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The approach of Carnival and the consequent ramping-up of action on the party circuit are excellent reasons for me to join the ongoing discussion about rape in the Caribbean.
A storm of criticism followed journalist Rickey Singh’s recent opinion piece in which he asked why women’s organisations and women politicians weren’t more vocal against two particular incidents of rape, one of which was the globally reported gang rape of a young woman in India.
Singh’s critics included regional feminist icon Roberta Clarke, who used the platform of her Roots and Rights blog to point out that for decades women’s organisations have been speaking and acting against rape culture in the region.
Clarke wrote that “in the face of a Caribbean popular culture that promotes a model of aggressive masculinity, the challenge to reboot socialisation towards equitable and respect-based norms is enormously complicated.
“Would it not be something for trade unions, sports clubs, chambers of commerce, religious organisations to join in, making the condemnatory statements, formulating campaigns, demanding of communities and states enhanced protection, justice and prevention of violence against women by men? “Ending violence against women requires that men as individuals and in their collectives, accept the responsibility for making change.”
It brought to mind a poster I saw on the Internet, headlined Stop Rape. The poster listed ten ways to end rape, beginning with, “Don’t put drugs in women’s drinks,” and ending with, “Don’t rape.” The poster, obviously aimed at would-be rapists, was a cheeky reminder that most anti-rape propaganda is geared towards teaching women how to avoid being raped, rather than teaching would-be rapists that they shouldn’t rape.
It’s especially relevant at this time in T&T when drunken excess is the rule rather than the exception. Despite the perception that date-rape drugs like Rohypnol are the scary monsters in the closet, it’s actually plain old alcohol that is linked to more rapes than any other drug. In other words, drunk people are more likely to rape and be raped.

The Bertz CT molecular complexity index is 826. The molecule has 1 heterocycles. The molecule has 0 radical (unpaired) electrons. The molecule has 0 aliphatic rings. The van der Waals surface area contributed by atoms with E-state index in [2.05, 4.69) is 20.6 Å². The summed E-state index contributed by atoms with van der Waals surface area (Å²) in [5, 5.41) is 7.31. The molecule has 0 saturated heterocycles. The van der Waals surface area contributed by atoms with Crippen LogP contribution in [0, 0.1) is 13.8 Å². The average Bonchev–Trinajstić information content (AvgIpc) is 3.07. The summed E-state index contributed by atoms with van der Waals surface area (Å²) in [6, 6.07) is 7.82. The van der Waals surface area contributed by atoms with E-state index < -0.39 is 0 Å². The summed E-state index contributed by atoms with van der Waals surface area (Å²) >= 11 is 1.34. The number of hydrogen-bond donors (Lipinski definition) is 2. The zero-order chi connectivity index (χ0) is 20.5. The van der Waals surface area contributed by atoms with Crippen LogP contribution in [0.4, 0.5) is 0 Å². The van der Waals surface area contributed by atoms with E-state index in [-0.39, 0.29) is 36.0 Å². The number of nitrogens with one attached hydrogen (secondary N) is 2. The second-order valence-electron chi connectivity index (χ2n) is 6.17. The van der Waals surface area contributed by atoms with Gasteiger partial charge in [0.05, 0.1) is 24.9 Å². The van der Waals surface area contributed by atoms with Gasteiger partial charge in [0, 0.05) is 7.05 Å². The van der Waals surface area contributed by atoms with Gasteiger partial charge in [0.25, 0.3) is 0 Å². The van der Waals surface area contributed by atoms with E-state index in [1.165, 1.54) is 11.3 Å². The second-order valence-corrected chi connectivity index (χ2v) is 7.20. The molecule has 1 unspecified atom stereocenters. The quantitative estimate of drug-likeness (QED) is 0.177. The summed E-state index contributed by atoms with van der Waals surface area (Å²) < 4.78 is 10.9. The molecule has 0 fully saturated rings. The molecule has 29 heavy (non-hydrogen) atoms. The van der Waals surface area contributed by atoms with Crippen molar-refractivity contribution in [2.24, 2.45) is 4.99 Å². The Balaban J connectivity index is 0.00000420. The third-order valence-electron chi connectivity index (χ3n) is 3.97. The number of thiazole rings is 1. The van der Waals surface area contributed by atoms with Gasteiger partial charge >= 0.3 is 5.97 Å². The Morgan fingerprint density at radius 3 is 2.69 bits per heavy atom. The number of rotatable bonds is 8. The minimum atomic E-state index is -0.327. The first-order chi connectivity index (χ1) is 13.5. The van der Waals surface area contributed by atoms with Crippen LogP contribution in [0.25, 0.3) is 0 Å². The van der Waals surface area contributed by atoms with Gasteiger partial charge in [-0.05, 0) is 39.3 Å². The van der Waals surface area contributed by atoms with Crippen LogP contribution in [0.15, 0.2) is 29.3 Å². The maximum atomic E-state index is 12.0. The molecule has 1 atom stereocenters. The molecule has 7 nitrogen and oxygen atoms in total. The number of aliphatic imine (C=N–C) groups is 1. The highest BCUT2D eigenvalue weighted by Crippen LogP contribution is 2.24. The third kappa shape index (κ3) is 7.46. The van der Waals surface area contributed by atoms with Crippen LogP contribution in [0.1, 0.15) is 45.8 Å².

Another dangerous perception is that one is more at risk of rape if one is alone in a strange place. Statistics are confounded by the low reporting of rape, but what statistics there are seem to suggest that one is at least equally at risk of being raped by a friend, acquaintance or family member as by a perfect stranger.
Neither are women the only victims of rape. How many men and boys are raped remains anybody’s guess, as the under-reporting of these crimes is even more pronounced than the under-reporting by female victims. But whether the victim of rape is male or female, the underlying issue remains: would-be rapists need to made aware that they can choose not to rape.
What makes that difficult in the Caribbean is the prevalence of the idea of “aggressive masculinity” Clarke references; without wishing to paint every man as a potential rapist, I’d like to suggest that we begin to examine the ways in which males are subtly and overtly trained to take what they want, to be bold and not take no for an answer.
There is a difference between audacity and the bloody-minded conviction that everything is yours for the taking, especially when it comes to sex.
We also need to emphasise to our young people in particular that no means no—and that it works both ways. The coy games that seem hardwired into our sexuality make it difficult to re-train people to say no and mean no, and to hear no and back off.
How do you trump an almost instinctive impulse to appear hard-to-get to attract a mate, and the countervailing impulse to pursue the unattainable, under the perception that someone who is frankly interested in sex is cheap and therefore undesirable?
None of this will be straightforward or easy. There is no button to push to stop rape. It’s not going to be a cakewalk to get people to change the very way they interact in sexual situations, short of instituting the sex contracts that some US universities adopted a few years ago in an effort to stop date rape on campuses.
But honest and forthright conversation about sex and expectations has to become part of our culture if we are to stop rape. It’s Carnival. A wine might be just a wine, or it could be the start of something more. Either way, we need to start to make it clear to one another what we mean, and what we want—and what we don’t want when the party is over.
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